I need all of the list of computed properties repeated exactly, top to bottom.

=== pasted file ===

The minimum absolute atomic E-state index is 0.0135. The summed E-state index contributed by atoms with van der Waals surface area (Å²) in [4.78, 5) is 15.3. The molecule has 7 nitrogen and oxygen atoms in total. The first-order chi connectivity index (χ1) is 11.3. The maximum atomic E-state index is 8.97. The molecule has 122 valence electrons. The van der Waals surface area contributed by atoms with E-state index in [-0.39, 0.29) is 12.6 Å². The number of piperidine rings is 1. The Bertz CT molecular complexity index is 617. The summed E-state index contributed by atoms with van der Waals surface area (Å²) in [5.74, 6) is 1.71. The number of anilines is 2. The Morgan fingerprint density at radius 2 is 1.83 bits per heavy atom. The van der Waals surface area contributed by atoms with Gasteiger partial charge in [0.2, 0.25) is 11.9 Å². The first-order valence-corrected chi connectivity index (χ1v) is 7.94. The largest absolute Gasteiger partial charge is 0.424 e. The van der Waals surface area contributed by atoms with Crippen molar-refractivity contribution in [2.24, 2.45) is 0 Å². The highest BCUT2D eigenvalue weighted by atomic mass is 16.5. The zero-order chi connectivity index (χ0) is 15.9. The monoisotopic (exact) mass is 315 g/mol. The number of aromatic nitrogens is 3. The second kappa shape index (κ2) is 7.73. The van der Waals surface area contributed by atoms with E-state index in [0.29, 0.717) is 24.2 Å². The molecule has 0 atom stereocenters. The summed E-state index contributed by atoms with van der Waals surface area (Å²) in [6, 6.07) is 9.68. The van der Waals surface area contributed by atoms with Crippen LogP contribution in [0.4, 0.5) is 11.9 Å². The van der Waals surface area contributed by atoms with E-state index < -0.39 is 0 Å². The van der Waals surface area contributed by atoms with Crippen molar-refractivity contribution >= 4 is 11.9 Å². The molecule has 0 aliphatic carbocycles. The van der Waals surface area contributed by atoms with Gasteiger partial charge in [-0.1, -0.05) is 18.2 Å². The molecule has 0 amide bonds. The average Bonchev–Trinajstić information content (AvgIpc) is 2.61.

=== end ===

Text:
The minimum absolute atomic E-state index is 0.0135. The summed E-state index contributed by atoms with van der Waals surface area (Å²) in [4.78, 5) is 15.3. The molecule has 7 nitrogen and oxygen atoms in total. The first-order chi connectivity index (χ1) is 11.3. The maximum atomic E-state index is 8.97. The molecule has 122 valence electrons. The van der Waals surface area contributed by atoms with E-state index in [-0.39, 0.29) is 12.6 Å². The number of piperidine rings is 1. The Bertz CT molecular complexity index is 617. The summed E-state index contributed by atoms with van der Waals surface area (Å²) in [5.74, 6) is 1.71. The number of anilines is 2. The Morgan fingerprint density at radius 2 is 1.83 bits per heavy atom. The van der Waals surface area contributed by atoms with Gasteiger partial charge in [0.2, 0.25) is 11.9 Å². The first-order valence-corrected chi connectivity index (χ1v) is 7.94. The largest absolute Gasteiger partial charge is 0.424 e. The van der Waals surface area contributed by atoms with Crippen molar-refractivity contribution in [2.24, 2.45) is 0 Å². The highest BCUT2D eigenvalue weighted by atomic mass is 16.5. The zero-order chi connectivity index (χ0) is 15.9. The monoisotopic (exact) mass is 315 g/mol. The number of aromatic nitrogens is 3. The second kappa shape index (κ2) is 7.73. The van der Waals surface area contributed by atoms with E-state index in [0.29, 0.717) is 24.2 Å². The molecule has 0 atom stereocenters. The summed E-state index contributed by atoms with van der Waals surface area (Å²) in [6, 6.07) is 9.68. The van der Waals surface area contributed by atoms with Crippen LogP contribution in [0.4, 0.5) is 11.9 Å². The van der Waals surface area contributed by atoms with E-state index < -0.39 is 0 Å². The van der Waals surface area contributed by atoms with Crippen molar-refractivity contribution >= 4 is 11.9 Å². The molecule has 0 aliphatic carbocycles. The van der Waals surface area contributed by atoms with Gasteiger partial charge in [-0.1, -0.05) is 18.2 Å². The molecule has 0 amide bonds. The average Bonchev–Trinajstić information content (AvgIpc) is 2.61.